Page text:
In your travels to Cyprus you have spoken with local residents who remember the camps and have shown you secret caves and tunnels. Can you tell us some of what you learned when you went back to Cyprus?
Whilst the camps may have closed nearly 70 years ago, there are still local Cypriots alive today with memories of the time. For some, their involvement in the camps was far more complex than others. The assistance of Cypriot leftists, often affiliates of the communist party AKEL, aided clandestine escapes through tunnels dug underneath the camps in collaboration with para-militaries from Palestine, largely as a result of a shared anti-British ideology between Cypriots and their Jewish counterparts. When I began my research in 2013, two Xylotymbou residents kindly took me to various sites around the village, which included a cave where Jews who had navigated their way through the tunnels would hide, awaiting Cypriot aides for onward movement. I was surprised to learn that few people knew of this site. Following my initial visit, the Israeli Ambassador also made a trip to the cave and decided to work with Xylotymbou locals to establish a garden in commemoration of the camps, which was unveiled by Cyprus President Nicos Anastasiades in July 2014.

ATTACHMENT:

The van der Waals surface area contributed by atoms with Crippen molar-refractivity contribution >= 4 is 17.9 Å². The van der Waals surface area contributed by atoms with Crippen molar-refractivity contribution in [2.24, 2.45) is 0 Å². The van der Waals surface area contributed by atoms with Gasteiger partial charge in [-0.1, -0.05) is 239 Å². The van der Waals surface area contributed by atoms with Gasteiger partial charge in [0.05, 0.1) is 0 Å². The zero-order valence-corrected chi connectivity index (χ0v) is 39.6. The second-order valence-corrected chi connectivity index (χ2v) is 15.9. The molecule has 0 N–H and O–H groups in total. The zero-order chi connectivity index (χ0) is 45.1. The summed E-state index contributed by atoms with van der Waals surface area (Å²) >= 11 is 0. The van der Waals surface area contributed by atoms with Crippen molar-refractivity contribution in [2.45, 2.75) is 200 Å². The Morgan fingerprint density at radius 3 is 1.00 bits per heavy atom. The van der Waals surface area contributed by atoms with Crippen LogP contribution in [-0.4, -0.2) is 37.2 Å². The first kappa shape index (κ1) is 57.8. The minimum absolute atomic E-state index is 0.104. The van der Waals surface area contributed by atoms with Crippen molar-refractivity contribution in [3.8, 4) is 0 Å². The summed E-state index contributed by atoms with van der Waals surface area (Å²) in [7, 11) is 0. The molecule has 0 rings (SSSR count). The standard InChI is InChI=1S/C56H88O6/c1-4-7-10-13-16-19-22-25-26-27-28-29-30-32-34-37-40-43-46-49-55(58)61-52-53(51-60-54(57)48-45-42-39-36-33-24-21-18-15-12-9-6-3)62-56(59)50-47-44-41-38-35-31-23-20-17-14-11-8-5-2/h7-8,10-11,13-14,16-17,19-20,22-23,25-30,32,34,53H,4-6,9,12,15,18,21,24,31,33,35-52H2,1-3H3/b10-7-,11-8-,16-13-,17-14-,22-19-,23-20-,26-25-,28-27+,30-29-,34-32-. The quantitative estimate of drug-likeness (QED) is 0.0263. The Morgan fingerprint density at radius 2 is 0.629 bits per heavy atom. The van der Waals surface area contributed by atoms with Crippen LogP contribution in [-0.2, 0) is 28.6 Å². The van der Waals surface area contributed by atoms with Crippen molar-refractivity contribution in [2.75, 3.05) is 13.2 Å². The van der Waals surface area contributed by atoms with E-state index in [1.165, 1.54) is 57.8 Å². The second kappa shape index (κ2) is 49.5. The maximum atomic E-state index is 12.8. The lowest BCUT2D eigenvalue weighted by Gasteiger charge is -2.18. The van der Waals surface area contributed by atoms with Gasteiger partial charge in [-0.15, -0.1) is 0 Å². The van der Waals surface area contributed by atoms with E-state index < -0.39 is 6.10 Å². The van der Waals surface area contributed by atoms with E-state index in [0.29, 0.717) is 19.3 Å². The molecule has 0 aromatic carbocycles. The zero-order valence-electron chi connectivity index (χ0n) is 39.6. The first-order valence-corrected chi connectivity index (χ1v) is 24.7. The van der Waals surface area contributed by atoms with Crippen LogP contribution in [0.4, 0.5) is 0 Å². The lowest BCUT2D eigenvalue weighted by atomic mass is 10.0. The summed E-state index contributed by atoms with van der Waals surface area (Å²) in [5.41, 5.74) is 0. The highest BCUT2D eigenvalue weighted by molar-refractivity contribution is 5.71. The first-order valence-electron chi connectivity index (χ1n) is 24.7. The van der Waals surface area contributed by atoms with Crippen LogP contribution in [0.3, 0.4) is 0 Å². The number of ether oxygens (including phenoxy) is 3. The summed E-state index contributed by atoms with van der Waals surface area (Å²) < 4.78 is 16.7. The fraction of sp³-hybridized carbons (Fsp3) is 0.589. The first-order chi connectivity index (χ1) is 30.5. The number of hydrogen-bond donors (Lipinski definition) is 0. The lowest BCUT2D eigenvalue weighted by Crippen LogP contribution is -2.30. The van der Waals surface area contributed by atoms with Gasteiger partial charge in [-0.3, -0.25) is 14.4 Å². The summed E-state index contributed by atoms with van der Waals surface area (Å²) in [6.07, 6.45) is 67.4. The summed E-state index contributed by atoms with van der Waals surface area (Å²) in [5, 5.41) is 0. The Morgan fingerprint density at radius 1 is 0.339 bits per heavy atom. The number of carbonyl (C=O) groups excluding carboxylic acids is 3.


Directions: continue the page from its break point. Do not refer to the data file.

Do you see parallels between the refugees post-World War II and today?
The current refugee crisis in Europe shares disturbing parallels with the end of the Second World War. Although refugees are now pressing Europe’s borders as a point of entry rather than embarkation, the desperation of immigrants crammed on overcrowded boats in search of safety, chillingly mirrors the plight of Jewish refugees 70 years ago.
Part of your project involves interviews with those who either passed through Cyprus or were born there. You are searching for people to come forward and share their personal experiences. Can you elaborate?
Oral history has proven to be one of the most interesting and revealing sources when conducting research on this topic. With the 70th anniversary of the camps opening hastily approaching, it is increasingly important to collect as many testimonies as possible from eyewitnesses. I would therefore be keen to speak to anyone who has memories from this period, either first-hand accounts or those passed down from loved ones who may no longer be with us.
Eliana Hadjisavvas is a Ph.D. candidate at the University of Birmingham and a current Arts and Humanities Research Council Fellow at The John W. Kluge Center. She is in residence at the Kluge Center through December.